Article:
Last night, a Navy Trident II D5 missile test was conducted off the coast of California that sent Twitter into a storm. Everyone was making speculations that the light they were observing was a UFO, a meteor, amongst other things. However, this missile test served as a great example of visualizing the staging that occurs in rocket propulsion.
Now lets talk rocket propulsion! simplified of course 😉
Staging is the act of separating the propellent into different compartments. This way when you are done using, let’s say, half of your propellent you don’t have to drag the container up all the way with you for the rest of the burn. Instead you can drop off that excess weight!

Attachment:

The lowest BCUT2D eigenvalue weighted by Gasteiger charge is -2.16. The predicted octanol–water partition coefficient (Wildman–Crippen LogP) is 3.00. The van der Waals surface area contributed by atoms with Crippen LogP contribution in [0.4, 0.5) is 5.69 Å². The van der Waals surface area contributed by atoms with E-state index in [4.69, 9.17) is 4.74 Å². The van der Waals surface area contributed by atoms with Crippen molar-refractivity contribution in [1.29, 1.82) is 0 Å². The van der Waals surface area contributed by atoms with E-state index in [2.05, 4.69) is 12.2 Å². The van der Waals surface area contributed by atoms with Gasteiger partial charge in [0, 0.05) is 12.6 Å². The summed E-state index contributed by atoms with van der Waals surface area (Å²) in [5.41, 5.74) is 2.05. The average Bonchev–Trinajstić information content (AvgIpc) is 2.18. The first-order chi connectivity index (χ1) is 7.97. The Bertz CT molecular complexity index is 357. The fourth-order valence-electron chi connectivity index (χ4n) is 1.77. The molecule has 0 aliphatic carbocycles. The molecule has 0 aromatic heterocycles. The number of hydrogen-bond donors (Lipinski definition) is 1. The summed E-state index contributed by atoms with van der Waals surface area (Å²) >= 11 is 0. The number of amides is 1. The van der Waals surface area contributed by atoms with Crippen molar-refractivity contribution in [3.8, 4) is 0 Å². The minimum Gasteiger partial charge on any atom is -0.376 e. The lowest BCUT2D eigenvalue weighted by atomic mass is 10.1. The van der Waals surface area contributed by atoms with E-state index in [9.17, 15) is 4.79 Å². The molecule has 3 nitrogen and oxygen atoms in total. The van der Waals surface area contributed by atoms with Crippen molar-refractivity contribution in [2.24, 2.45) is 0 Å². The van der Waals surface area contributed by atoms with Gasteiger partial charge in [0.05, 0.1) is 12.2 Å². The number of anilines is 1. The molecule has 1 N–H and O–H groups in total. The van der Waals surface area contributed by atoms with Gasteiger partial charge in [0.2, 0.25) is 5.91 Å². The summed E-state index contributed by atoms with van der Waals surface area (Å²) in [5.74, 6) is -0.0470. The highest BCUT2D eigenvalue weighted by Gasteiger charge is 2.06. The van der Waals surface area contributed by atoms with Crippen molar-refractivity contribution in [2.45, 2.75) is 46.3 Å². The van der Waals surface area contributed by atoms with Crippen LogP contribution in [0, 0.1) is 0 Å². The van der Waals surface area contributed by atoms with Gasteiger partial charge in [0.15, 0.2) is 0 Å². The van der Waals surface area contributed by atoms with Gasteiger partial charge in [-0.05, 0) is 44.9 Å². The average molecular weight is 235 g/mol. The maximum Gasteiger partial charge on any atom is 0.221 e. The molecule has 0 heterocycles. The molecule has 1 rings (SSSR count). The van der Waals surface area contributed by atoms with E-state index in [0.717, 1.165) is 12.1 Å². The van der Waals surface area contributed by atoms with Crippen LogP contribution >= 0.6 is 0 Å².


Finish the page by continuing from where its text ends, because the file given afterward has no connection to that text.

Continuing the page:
There isn’t a clear cut way to do staging, so here are a variety of examples of how it is done along with videos of the dispensing of the stages. There are two main categories: parallel staging and serial staging. The space shuttle is an example of parallel staging. As you can see in the end of this video, the shuttle dispenses the two stages on its sides. There is also a plethora of serial staging including the Saturn V which had 3 stages while taking the USA to the moon; this video starts out with the 1st stage separation of the rocket. Atlas III a ULA launcher used in 2000 to 2005 had 1.5 stages; the video starts out with the separation. Atlas V, ULA’s current launcher, follows the typical 2 stage pattern. At minute 1:48, this video, which is at night, shows the exhaust from dispensing the lower stage and the upper stage burns just like the missile test looked yesterday. Now let’s go back to that video of the Trident II D5 missile; you can see at around 1:20 the burns from the separation. Looks pretty familiar right? Next time this happens, I wholeheartedly condone your raining on your friends’ parade by pointing out how it is clearly not a UFO and showing off some of your rocket science knowledge too!